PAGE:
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U.S. holiday shopping season off to positive start

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Online retailers await ‘Cyber Monday’

U.S. holiday shopping held steady through the weekend after retailers saw a huge crowd of bargain shoppers buying discounted flat-panel TVs and fleece jackets on Black Friday, the traditional post-Thanksgiving Day shopping spree.

Economic worries about jobs were still apparent as shoppers stuck to their lists and focused on practical and small-ticket items for themselves and for their loved ones, resulting in a mildly encouraging start to the season.

Online sales on Thursday and Friday, however, rose 11 per cent to $913-million, according to data released Sunday by comScore, an Internet research firm.

According to preliminary figures released Saturday by ShopperTrak, a research firm that tracks more than 50,000 outlets, sales rose 0.5 per cent to $10.66-billion Friday, compared with a year ago. That was on top of a 3 per cent increase last year.

The National Retail Federation trade group said Sunday it is sticking to its forecast for holiday sales to decline 1 per cent from last year.

The question now is whether merchants will be able to keep customers coming back for the rest of the season.

A year after suffering the biggest sales decline in four decades, the nation’s merchants pulled out all the stops in stores and online to keep the momentum going for the holiday weekend, further blurring the lines between their Web-based and land-based businesses.

Major merchants including J.C. Penney Co. and Sears Holdings Corp., which operates Kmart and Sears, broke new ground this year by making many of their early morning Black Friday specials available on their Web sites at the same time.

Marketing gurus have started calling the season a “Twitter Christmas” as merchants have been tweeting deals and offering previews of discounts on Facebook pages.

Sears spokesman Tom Aiello noted Sunday that since Wednesday, the chain has sent out a few dozen tweets to inform customers of bargains for the weekend and for the Monday after Thanksgiving, which is heavily promoted as Cyber Monday but could lose some of it steam this year.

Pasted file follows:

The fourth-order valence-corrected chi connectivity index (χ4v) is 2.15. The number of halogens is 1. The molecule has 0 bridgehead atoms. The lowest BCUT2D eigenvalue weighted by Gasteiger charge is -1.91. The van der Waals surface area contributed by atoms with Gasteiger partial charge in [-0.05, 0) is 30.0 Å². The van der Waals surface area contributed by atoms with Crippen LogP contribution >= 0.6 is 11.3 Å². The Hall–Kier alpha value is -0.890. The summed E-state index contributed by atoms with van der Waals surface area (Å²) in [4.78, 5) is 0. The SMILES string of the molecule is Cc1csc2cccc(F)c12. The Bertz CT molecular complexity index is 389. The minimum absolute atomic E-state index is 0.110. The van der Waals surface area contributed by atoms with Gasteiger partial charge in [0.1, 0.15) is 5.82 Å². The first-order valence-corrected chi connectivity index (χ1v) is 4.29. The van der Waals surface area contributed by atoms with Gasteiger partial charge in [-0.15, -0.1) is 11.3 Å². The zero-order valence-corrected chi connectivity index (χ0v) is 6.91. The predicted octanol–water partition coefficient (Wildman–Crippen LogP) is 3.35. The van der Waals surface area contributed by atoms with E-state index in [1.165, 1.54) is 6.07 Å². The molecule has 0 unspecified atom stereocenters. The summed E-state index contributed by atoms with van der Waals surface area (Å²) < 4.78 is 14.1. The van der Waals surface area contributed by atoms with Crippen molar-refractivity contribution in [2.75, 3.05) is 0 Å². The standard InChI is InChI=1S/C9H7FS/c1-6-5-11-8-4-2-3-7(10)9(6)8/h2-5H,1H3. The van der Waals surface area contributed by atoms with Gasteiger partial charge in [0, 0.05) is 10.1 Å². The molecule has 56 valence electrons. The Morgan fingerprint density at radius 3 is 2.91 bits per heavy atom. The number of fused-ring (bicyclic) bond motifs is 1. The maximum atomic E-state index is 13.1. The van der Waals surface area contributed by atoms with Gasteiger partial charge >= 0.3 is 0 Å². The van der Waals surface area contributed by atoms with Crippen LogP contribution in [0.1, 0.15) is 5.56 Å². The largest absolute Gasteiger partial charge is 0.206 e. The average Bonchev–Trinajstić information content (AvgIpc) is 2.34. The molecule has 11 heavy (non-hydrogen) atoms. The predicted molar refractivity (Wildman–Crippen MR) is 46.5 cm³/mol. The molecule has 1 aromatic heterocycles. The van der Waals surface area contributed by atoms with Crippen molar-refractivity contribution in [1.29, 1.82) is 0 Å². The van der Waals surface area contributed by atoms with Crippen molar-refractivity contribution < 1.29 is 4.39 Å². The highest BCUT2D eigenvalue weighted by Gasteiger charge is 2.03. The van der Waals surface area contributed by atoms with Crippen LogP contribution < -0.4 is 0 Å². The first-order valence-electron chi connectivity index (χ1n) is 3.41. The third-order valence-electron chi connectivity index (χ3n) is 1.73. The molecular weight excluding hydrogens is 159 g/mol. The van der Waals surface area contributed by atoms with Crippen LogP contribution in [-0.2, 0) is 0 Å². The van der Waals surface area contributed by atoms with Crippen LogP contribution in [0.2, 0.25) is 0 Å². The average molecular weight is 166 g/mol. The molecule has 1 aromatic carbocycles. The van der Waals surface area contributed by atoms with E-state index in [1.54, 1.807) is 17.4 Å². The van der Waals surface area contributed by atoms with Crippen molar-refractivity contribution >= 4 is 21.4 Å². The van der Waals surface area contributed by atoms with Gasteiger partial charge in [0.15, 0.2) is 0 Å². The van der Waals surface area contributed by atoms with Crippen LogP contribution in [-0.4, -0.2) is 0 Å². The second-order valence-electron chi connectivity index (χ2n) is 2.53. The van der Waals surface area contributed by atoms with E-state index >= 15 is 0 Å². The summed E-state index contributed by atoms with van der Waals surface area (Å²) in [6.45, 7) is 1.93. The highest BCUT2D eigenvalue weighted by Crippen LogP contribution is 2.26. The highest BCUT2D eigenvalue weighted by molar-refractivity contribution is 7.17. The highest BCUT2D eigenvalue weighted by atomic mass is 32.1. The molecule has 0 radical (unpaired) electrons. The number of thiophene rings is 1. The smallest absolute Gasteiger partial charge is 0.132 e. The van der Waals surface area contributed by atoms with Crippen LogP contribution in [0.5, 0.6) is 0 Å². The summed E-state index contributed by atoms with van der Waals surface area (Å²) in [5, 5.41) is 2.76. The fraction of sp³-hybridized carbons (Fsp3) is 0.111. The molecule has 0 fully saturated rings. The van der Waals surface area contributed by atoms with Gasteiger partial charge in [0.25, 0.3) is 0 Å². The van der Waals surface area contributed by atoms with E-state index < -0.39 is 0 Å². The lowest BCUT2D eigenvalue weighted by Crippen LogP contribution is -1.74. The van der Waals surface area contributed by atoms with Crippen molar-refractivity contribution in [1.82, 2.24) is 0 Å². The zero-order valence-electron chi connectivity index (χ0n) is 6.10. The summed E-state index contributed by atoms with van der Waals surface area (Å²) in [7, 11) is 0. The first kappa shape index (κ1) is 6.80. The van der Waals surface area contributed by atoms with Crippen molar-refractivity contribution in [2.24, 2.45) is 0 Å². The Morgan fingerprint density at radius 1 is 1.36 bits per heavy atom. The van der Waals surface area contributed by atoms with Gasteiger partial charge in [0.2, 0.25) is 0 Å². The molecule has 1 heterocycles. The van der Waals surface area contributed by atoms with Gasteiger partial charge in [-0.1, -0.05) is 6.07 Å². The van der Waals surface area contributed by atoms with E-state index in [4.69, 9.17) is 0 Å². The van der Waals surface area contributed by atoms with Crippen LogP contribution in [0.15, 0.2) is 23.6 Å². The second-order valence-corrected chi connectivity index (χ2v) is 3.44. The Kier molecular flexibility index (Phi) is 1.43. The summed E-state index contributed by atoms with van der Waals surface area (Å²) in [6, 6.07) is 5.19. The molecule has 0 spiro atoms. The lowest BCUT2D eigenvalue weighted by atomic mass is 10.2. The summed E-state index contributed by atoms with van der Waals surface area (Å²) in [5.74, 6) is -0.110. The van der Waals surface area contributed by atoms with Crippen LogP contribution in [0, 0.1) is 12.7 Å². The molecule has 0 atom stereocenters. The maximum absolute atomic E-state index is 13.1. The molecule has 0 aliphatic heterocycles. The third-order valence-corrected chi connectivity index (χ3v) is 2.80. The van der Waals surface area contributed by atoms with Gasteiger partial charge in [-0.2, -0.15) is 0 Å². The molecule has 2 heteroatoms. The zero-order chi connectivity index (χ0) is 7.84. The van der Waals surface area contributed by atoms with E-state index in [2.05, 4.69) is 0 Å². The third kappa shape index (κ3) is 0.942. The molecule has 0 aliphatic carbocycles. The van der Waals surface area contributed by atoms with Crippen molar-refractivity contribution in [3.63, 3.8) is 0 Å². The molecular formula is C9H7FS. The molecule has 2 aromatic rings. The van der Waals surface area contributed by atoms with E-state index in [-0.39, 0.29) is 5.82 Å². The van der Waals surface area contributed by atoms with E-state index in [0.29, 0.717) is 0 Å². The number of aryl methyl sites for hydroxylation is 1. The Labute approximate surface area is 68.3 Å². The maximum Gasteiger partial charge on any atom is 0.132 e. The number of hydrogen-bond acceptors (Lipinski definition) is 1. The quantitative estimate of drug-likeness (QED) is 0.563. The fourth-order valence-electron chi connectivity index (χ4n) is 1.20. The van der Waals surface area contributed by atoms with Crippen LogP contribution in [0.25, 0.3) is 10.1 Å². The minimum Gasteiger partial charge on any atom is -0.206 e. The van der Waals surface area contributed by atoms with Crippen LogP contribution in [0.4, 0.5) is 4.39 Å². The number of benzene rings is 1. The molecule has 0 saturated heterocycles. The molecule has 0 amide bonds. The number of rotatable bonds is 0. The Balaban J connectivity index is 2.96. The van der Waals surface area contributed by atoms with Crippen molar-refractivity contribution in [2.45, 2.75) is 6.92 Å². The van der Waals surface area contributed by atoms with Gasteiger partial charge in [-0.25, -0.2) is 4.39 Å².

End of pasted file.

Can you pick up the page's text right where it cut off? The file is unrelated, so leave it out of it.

“Forget Black Friday for bricks and Cyber Monday for clicks – this year it’s all about making it easy for customers to satisfy their shopping fix … wherever and whenever,” said John Long, a retail strategist at Kurt Salmon Associates.

Long, however, noted that “we’re still seeing cautious spending. The pie isn’t increasing whether you decide to buy in the stores or online.”

Laura Gurski, a partner in the retail practice at A.T. Kearney, a global management consultant, described the start as “encouraging” and noted that shoppers have more “confidence in what they’re buying” because retailers are communicating better through social media in addition to traditional marketing.

She believes the weekend’s results offered signals that consumers, many of whom had cut spending all year to bare-bones necessities, had saved up for the holidays and were opening their wallets – even if just a little.

Shoppers’ cautious mood was evident.

Allentown, Pa. resident Jamie Sandrock, 27, who was visiting New York City on Saturday and was outside toy store FAO Schwarz, said she got up at 7 a.m. Friday and took advantage of online deals on Amazon.com, American Eagle Outfitters and Sephora.

That’s a big change from the Black Fridays of years past, when Sandrock would get up at 3:30 a.m. to head to Target or Best Buy.

“Last year, I was part of the stampede,” she said. “This year, I didn’t have to shower. I didn’t have to get dressed. All I had to do was click.”

But Sandrock, who has been trying to find a job in nursing since she graduated from college in May, said she’s slashing her holiday spending to $350 from last year’s $500.

After losing his job in the insurance industry earlier this year, Charles Tompkins, 48, who was at the Freehold, N.J., Raceway Mall on Saturday, said he’ll be spending “a lot less” this year than he did in 2008.

“My daughter is in college, so my wife will get her clothes, shoes, stuff like that. In years past, my gift to her probably would have been to take her to a Broadway show, but this year she knows her old dad can’t swing that,” Tompkins said.

Nevertheless, overall reports Sunday from malls and stores were somewhat comforting and different from last year when stores had a decent Black Friday before sales tanked the rest of the weekend and season.

The Mall of America in Minneapolis, saw 325,000 visitors Friday and Saturday, the most in 17 years. Spokeswoman Bridget Jewell said traffic remained steady throughout the weekend and said she’s fairly confident that weekend sales will be up from last year.

Karen MacDonald, a spokeswoman at Taubman Centers, which operates 24 malls nationwide, said sales Friday were up anywhere from mid-single digits to double-digit increases compared with a year ago. On Saturday, sales were anywhere from unchanged to up slightly.

Shoppers bought about half the items sold for themselves, she said, but the buying was focused on basics like denim, fleece jackets and boots, she said. Electronics remained hot throughout the weekend.

A more complete sales picture won’t be known until Thursday, when the nation’s retailers report November sales.

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